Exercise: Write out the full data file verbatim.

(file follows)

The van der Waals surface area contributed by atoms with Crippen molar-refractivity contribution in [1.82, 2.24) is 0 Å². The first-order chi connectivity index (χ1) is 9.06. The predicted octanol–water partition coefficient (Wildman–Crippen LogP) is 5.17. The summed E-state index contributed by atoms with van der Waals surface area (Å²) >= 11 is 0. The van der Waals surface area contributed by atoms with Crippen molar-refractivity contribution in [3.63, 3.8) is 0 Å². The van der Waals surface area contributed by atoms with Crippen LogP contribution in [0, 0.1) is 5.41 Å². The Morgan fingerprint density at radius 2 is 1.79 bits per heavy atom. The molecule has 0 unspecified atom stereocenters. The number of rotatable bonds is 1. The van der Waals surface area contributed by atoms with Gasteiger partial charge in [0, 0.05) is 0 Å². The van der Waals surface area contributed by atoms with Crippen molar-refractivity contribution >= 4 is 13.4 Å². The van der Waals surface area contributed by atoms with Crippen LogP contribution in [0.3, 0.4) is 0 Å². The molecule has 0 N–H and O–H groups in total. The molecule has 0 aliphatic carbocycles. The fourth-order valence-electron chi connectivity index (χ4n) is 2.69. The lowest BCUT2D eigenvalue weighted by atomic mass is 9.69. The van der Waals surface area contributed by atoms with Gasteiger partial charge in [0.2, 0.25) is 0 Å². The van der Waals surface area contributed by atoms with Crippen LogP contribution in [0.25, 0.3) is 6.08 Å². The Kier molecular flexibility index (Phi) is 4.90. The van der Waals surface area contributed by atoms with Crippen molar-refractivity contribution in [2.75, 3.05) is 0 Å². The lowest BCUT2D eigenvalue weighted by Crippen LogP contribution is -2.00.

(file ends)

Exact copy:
The van der Waals surface area contributed by atoms with Crippen molar-refractivity contribution in [1.82, 2.24) is 0 Å². The first-order chi connectivity index (χ1) is 9.06. The predicted octanol–water partition coefficient (Wildman–Crippen LogP) is 5.17. The summed E-state index contributed by atoms with van der Waals surface area (Å²) >= 11 is 0. The van der Waals surface area contributed by atoms with Crippen molar-refractivity contribution in [3.63, 3.8) is 0 Å². The van der Waals surface area contributed by atoms with Crippen LogP contribution in [0, 0.1) is 5.41 Å². The Morgan fingerprint density at radius 2 is 1.79 bits per heavy atom. The molecule has 0 unspecified atom stereocenters. The number of rotatable bonds is 1. The van der Waals surface area contributed by atoms with Gasteiger partial charge in [0, 0.05) is 0 Å². The van der Waals surface area contributed by atoms with Crippen molar-refractivity contribution >= 4 is 13.4 Å². The van der Waals surface area contributed by atoms with Crippen LogP contribution in [0.3, 0.4) is 0 Å². The molecule has 0 N–H and O–H groups in total. The molecule has 0 aliphatic carbocycles. The fourth-order valence-electron chi connectivity index (χ4n) is 2.69. The lowest BCUT2D eigenvalue weighted by atomic mass is 9.69. The van der Waals surface area contributed by atoms with Gasteiger partial charge in [0.2, 0.25) is 0 Å². The van der Waals surface area contributed by atoms with Crippen LogP contribution in [0.25, 0.3) is 6.08 Å². The Kier molecular flexibility index (Phi) is 4.90. The van der Waals surface area contributed by atoms with Crippen molar-refractivity contribution in [2.75, 3.05) is 0 Å². The lowest BCUT2D eigenvalue weighted by Crippen LogP contribution is -2.00.